The rollout of the Ontario Securities Commission’s new Office of the Whistleblower this July has not caught larger law firms napping.
For the last five years, firms have been developing and branding white-collar crisis response teams to react to an anticipated upswing in internal investigations in the corporate world.
Crisis teams may be getting more interest, for example, if the Ontario Securities Commission’s whistleblower program has wide take-up. The program offers compensation of up to $5 million to people who come forward with tips that lead to enforcement action in relation to possible violations of Ontario securities law, including illegal insider trading, market manipulation and accounting and disclosure violations.
“We are expecting to see more investigations start as a result of whistleblowing,” says Danielle Royal, a partner at Stikeman Elliott LLP. “Whistleblowing is not new, but the policy to provide incentives is.”
Royal is part of the white collar and regulatory crisis response team at the firm. She says her group had been doing a significant amount of white collar crime investigations over the last 15 years but only officially branded the group four years ago.
“We saw our competitors branding practice groups in the U.S. and Canada,” she says. “We knew we had as much, if not more, expertise from a Canadian law perspective. It’s important for marketing but also for letting clients know that we have expertise both in respect of investigative practice and subject matter.”
Royal says if allegations of corporate wrongdoing occur, one of the benefits of retaining external counsel in the initial fact-finding stage is in establishing a potential privilege claim.
“When a company retains legal counsel, the contents are subject to attorney-client privilege. If the internal compliance group do the initial investigation, that is disclosable both to regulators and in the event of a civil action,” she says.
Royal observes that often, when crises erupt, there is pressure to do something quickly.
“Decisions are made without thinking about the consequences. The companies want transparency, so getting information out to the public is more important than preparing for future lawsuits,” she says. “We have seen how these crises unfold and the repercussions. With our involvement, the company can make an intentional decision [whether to waive attorney-client privilege].”
Norm Keith, a partner at Fasken Martineau DuMoulin LLP, is part of the firm’s white- collar defence and investigations group. He says that regulators expect the alleged wrongdoer to hire a lawyer.
“It’s necessary if you want them to consider deferred prosecutions. It makes sense to co-operate with regulators,” he says.
Keith considers the whistleblowing program to be controversial because it encourages turning alleged wrongdoers into an outside agency instead of an internal compliance group.
“Rather than encourage compliance, it encourages non-compliance and profit.”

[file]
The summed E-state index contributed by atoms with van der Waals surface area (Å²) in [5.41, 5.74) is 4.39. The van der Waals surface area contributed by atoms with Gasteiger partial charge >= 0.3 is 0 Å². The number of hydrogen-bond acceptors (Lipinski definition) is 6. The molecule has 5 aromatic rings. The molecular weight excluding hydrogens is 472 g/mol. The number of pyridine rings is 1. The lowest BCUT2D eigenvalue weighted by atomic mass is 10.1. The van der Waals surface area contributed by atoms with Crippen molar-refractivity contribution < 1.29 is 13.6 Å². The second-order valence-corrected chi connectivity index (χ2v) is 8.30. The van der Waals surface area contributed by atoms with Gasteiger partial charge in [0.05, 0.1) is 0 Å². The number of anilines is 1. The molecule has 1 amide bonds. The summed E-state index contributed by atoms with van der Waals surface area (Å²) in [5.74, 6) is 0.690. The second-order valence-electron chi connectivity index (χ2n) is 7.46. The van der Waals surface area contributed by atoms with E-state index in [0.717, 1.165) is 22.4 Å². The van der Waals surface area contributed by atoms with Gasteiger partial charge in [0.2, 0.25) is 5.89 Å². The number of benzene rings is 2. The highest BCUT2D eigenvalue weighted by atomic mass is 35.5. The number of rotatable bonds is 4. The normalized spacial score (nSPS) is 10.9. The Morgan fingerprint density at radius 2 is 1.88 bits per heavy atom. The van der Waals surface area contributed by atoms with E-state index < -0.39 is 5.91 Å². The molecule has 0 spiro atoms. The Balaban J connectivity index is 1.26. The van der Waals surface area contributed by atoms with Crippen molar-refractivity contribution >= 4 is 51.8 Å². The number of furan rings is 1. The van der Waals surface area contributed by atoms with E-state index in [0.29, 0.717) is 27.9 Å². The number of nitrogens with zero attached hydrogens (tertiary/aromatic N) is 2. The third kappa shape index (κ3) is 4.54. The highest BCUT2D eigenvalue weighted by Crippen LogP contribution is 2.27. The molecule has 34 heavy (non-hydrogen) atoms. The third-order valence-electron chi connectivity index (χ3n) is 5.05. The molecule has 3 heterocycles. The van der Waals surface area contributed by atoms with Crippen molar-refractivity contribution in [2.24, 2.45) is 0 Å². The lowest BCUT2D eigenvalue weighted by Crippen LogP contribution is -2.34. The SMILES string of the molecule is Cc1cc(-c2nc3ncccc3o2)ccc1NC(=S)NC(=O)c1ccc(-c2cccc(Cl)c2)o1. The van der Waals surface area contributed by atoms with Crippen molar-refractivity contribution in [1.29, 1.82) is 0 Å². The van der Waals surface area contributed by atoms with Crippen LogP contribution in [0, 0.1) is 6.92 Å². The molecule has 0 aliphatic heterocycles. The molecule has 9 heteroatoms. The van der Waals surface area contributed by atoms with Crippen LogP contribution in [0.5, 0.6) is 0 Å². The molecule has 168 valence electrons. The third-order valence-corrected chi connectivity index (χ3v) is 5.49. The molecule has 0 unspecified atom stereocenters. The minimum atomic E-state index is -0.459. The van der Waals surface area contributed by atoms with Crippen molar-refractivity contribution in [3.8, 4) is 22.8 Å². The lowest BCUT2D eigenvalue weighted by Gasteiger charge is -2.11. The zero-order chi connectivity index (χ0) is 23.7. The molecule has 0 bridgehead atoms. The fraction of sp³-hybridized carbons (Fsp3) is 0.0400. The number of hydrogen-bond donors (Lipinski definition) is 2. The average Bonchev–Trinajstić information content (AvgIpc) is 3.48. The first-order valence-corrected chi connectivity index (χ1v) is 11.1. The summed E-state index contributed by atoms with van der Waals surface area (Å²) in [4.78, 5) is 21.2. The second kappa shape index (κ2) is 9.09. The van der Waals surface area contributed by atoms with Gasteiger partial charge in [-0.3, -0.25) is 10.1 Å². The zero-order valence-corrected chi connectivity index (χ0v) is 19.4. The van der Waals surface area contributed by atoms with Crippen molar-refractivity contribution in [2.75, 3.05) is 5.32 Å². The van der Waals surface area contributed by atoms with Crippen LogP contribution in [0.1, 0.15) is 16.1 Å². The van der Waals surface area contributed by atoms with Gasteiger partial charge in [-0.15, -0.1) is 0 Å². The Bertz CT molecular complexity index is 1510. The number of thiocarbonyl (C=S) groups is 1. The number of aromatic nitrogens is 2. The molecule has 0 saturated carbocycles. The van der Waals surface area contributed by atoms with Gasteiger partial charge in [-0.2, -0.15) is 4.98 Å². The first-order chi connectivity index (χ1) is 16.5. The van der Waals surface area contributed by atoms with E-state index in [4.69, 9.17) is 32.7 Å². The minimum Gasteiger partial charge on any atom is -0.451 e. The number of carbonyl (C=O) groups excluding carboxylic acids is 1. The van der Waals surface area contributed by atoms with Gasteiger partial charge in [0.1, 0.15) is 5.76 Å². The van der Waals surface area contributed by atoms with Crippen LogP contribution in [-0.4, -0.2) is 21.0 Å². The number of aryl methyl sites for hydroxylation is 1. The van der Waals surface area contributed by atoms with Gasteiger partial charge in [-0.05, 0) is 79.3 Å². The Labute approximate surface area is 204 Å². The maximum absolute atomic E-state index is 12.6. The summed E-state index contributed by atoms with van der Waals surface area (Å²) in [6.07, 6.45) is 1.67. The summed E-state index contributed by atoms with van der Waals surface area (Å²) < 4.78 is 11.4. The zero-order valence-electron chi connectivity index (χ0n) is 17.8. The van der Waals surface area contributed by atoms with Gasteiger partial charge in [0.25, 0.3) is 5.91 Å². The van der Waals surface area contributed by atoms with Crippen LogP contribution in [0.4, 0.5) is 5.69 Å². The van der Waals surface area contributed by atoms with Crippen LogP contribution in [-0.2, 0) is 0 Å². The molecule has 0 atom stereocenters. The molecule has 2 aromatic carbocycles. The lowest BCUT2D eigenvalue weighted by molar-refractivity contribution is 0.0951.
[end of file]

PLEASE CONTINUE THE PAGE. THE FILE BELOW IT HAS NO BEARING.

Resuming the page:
He is particularly concerned that a co-conspirator is not disqualified from recovering under the scheme.
“A person can technically profit from their own crime, which is against the English common law precepts,” he says.
Royal is more optimistic about the program.
“The Securities Commission has tried to strike a balance between the potential for abuse and providing an incentive for individuals who notice a problem and feel they are in a position that they can’t bring it to their own employer’s attention. It’s given them a path. It remains to be seen if they have struck the right balance,” she says.
Whistleblowing is not the only area where crisis teams are expecting to see increased activity.
Growing regulatory scrutiny and law enforcement are exposing corporations to the risk of criminal and regulatory proceedings as well as conduct-related civil litigation.
Jim Douglas, national co-head of the investigations and white-collar defence group at Borden Ladner Gervais LLP, recalls that his team was developed in response to the growing complexity of commercial crime in the securities, competition and trade areas.
“We formally decided about five years ago to stake out some turf in the area of internal investigations and white-collar defence. We put a label on what we were previously doing under the rubric of our capital and security markets litigation practice,” he says.
“There is increasing pressure on law enforcement to devote attention to the white-collar area,” Douglas says.
“Take, for example, the capital markets area. Regulators now have formal co-operation with what were previously wholly independent policing bodies through the OSC’s Joint Serious Offences Team,” says Douglas.
“This is one of the many different initiatives undertaken to advance the regulatory and policing world’s expertise in the area. They are making more use of tools and regularly looking to expand powers and tools.”
Keith has also observed that regulators are becoming more aggressive.
“There is a growing sense amongst the common people that people who wear suits shouldn’t get away with crime just because they scrub up better and wear a white shirt and tie,” he says. “Regulators are feeling more public pressure to use all their tools to root out potential wrongdoing.”
The teams all offer advice on risk avoidance as well as crisis response services.
“We provide services to develop risk assessments of what potential risks they face in the marketplace, depending on the nature of the industry,” says Royal.
“We provide internal and external protections and public relations expertise to put contacts in place so corporations are not operating in reactive mode. We hope they don’t need it, but it’s ready to go if they do.”